Thursday, November 1, 2012

Moonlight and Oranges by Elise Stephens

by Elise Stephens

Genre: Contemporary Fiction | Romance | Young Adult

Review on behalf of AToMR Blog Tours

A timeless tale of young romance.

Lorona Connelly is ready for a change from her carefully planned, bookish life. When sparks fly at a costume party, she embraces a chance for romance with the handsome Kestrin Feather. However, she quickly realizes that even love and destiny may not be enough to overcome the reality of an overprotective mother-in-law and Kestrin’s long, tarnished history of relationships. When Lorona’s curiosity leads her to Kestrin’s journal, doubt plagues them both with insecurities and threatens the relationship. Can true love overcome the odds, or was their whirlwind romance just a frivolous crush?

Author Elise Stephens shares a journey of young love, fate, and wounded trust in the story of Lorona and Kestrin, a couple who must learn to overcome their fears to share a life together.



Lorona and Kestrin almost seem fated to meet the night of a Halloween party. And, before either can let their practical thoughts surface, they elope in a hasty marriage full of unique (citrus!!) desires and hopeful dreams of the future. Yet, not all is as it seems because Kestrin soon begins to secretly test Lorona regarding their "destined" relationship while his mother, Amanda, forcefully attempts to separate the two. Lorona, herself, struggles with trust issues due to Kestrin's wild past and easily believes her friend's comments over her husbands. Thus, can their marriage withstand the rocky ground they created for themselves and can their intense affections for each other win out in the end before it tears them apart? This modern re-telling of the Cupid and Psyche myth will draw you in with its emotional turmoil and family intrigue.

  

This was Kestrin Feather, the one with an appetite for variety and no interest in commitment.  She’d heard about him, mostly from Yuki, who had alternated between praise for his charisma and tales of broken-hearted girls who Yuki knew personally. 

 


Both protagonists really had their own uncommon strengths and irritating faults, which made them very believable at heart. And, while the plot line could easily steer into cheesy/over-sentimental portions every now and then, the overall direction truly had the reader guessing the outcome for the couple and the puzzling dream. Expect lots of entertaining side-characters who certainly become the voice for reason for Kestrin and Lorona in their dark times while adding some much need comic relief as well.

 

Amanda slid the leather-bound journal under a thick stack of Glamour and Vogue magazines on her coffee table.  She approached her wall of photographs and stared at one with a mother and four-year-old son sitting in front of a three-foot tall Christmas tree.  A golden retriever puppy had its head on the boy’s lap. "Mother knows best. Better than that bad dream, doesn't she?"  Amanda kissed the glass directly over the little boy's hat.  "Trust me." 



Personally, I was really torn while reading this book. The character's callow actions really had me putting aside the book in frustration, but when I began reading again - I would easily get caught up in their impassioned struggle to make a relationship work no matter the odds and that was truly charming to me. Moreover, the namesake of the book title "Moonlight and Oranges" was constantly brought up in various ways and really became something the reader could easily associate with both characters throughout. So, if you are a fan of myths, romances and desire something fresh/new - check this out!!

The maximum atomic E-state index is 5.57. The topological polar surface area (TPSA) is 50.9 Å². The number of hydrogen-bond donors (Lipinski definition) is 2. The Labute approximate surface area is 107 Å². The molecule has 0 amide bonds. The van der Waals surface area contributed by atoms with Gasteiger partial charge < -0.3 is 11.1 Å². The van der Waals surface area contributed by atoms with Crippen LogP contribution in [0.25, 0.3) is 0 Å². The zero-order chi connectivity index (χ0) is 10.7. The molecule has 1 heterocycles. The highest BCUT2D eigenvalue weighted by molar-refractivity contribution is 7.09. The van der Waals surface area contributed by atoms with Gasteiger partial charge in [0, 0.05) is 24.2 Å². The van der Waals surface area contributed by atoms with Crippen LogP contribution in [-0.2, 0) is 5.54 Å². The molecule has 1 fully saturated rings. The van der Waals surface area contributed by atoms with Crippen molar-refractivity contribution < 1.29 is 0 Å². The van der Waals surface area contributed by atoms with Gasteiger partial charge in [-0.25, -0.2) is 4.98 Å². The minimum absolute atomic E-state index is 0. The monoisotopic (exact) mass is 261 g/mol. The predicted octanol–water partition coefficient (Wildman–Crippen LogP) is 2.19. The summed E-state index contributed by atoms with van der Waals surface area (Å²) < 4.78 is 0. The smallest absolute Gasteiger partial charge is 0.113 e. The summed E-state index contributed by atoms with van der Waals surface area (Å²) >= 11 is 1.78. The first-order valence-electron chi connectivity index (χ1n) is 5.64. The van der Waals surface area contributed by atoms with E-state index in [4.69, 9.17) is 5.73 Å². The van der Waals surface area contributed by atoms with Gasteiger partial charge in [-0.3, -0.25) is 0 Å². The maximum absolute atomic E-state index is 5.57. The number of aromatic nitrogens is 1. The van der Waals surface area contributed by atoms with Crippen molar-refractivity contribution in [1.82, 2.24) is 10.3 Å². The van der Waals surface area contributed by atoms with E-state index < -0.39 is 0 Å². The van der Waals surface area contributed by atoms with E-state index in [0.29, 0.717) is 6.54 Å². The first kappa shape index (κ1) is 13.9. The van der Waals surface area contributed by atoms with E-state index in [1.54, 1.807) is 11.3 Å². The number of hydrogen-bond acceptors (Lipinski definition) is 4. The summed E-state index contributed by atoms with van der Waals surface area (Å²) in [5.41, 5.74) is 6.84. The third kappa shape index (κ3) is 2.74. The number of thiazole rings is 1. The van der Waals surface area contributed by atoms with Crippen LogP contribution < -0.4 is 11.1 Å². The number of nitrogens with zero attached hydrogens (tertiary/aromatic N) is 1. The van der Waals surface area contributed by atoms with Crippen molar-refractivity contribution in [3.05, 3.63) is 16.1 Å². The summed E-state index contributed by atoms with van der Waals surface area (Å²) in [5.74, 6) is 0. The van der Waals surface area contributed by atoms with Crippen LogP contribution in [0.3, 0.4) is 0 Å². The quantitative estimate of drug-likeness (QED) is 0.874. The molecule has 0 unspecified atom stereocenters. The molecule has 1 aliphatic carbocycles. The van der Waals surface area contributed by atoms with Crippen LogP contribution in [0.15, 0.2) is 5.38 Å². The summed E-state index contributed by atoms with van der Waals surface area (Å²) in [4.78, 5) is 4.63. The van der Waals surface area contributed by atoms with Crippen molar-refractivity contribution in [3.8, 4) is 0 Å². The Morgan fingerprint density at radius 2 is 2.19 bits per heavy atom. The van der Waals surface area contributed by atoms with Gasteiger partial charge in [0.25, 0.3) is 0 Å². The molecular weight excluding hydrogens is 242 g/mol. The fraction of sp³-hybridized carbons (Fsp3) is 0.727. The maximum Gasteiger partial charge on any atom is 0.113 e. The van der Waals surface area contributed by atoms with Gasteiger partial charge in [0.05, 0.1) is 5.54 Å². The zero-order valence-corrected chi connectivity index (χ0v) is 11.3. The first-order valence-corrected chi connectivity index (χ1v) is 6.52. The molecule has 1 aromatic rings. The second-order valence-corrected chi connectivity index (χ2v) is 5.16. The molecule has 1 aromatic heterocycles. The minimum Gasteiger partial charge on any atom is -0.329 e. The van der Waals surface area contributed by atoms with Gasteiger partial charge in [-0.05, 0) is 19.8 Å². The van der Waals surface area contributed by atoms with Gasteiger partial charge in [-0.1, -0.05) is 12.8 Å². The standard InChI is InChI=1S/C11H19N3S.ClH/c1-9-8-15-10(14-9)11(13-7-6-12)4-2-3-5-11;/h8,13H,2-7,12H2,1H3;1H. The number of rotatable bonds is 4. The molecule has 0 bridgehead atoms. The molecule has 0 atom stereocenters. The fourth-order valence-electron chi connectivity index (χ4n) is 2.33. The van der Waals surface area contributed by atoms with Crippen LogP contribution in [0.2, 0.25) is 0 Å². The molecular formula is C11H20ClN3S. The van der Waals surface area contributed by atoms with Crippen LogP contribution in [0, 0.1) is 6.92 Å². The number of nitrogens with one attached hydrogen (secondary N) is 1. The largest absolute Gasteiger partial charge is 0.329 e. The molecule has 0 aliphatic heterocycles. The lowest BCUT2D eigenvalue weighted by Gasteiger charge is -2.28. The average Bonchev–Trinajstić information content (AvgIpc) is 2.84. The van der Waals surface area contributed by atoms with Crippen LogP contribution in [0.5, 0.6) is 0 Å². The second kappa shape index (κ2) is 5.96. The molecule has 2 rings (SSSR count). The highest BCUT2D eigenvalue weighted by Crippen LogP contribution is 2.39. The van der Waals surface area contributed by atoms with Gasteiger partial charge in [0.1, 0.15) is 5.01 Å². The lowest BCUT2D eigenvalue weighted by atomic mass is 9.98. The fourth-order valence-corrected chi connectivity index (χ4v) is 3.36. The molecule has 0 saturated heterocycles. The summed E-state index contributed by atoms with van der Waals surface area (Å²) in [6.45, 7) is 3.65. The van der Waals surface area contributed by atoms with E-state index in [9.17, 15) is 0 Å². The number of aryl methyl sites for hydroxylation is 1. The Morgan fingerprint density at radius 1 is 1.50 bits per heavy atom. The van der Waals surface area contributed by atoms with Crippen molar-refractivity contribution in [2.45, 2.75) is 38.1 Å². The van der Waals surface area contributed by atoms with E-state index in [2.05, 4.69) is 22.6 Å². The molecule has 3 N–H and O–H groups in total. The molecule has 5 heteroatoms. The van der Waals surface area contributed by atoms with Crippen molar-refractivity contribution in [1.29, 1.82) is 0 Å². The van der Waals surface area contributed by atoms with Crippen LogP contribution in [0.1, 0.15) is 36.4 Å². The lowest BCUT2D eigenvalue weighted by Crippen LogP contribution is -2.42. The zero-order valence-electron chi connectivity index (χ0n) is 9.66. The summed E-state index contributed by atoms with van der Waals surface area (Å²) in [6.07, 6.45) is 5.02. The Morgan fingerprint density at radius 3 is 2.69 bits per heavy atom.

Likes: The Mexican La Llorona folktale/ghost story was interesting!

Dislikes: I am all for unique names, but I really kept stumbling over Kestrin's name and it become more of an annoying factor than endearing one in the end. Also, there was an overabundance of detailed descriptions and character thoughts/feelings throughout the book--too much for my taste since I would have enjoyed less. As a reader, I would have liked to use my own interpretation of the emotional inner-life of the story more often. Thus, the tale came off as over-written to me in many parts and there needed to be a better balance overall.
 
Chapter One/Paragraph One:  "1) Find a guy. 2) Strike up a witty conversation."

Favorite { Scene, Character or Setting }: Scene

"...searching in vain for a familiar face to save her from drowning, [Lorona] then gritted her teeth and headed for the candy corn.  If she was too nervous to start a conversation with strangers, at least she knew how to eat candy.  The kitchen windows vibrated every few seconds with music as if a nearby explosion was jarring the house foundation. 

She passed Harry Potter and Marilyn Monroe in the midst of an earnest conversation about the upcoming elections.  A woman wearing a flesh-colored suit and a huge stuffed python was dancing the Macarena to music in her head.

Lorona felt as if she were shrinking under the bright costumes and loud noises.  If she could find someone who took an interest in her, she knew she’d warm up.  She could even be witty if it she was talking to someone lively.  Lorona didn’t have a track record of making the first move.  The real definition for her condition was painfully-shy-unless-heartily-encouraged.  Lorona chewed a few kernels of candy corn straight out of her palm.

 “What’s your costume, a geek?” a male voice behind her asked.

Lorona turned to face a slender man in his mid twenties with pale curly hair, blue hell-if-I-care eyes, and a huge set of white wings.  He was staring at her hair.

“I’m a psychologist.” She replied."   
   
Online Preview: Read an Excerpt



2 comments:

  1. Looks like a great story. The book have awesome covers too. Thanks for sharing such a fantastic and well-written review. ;-)

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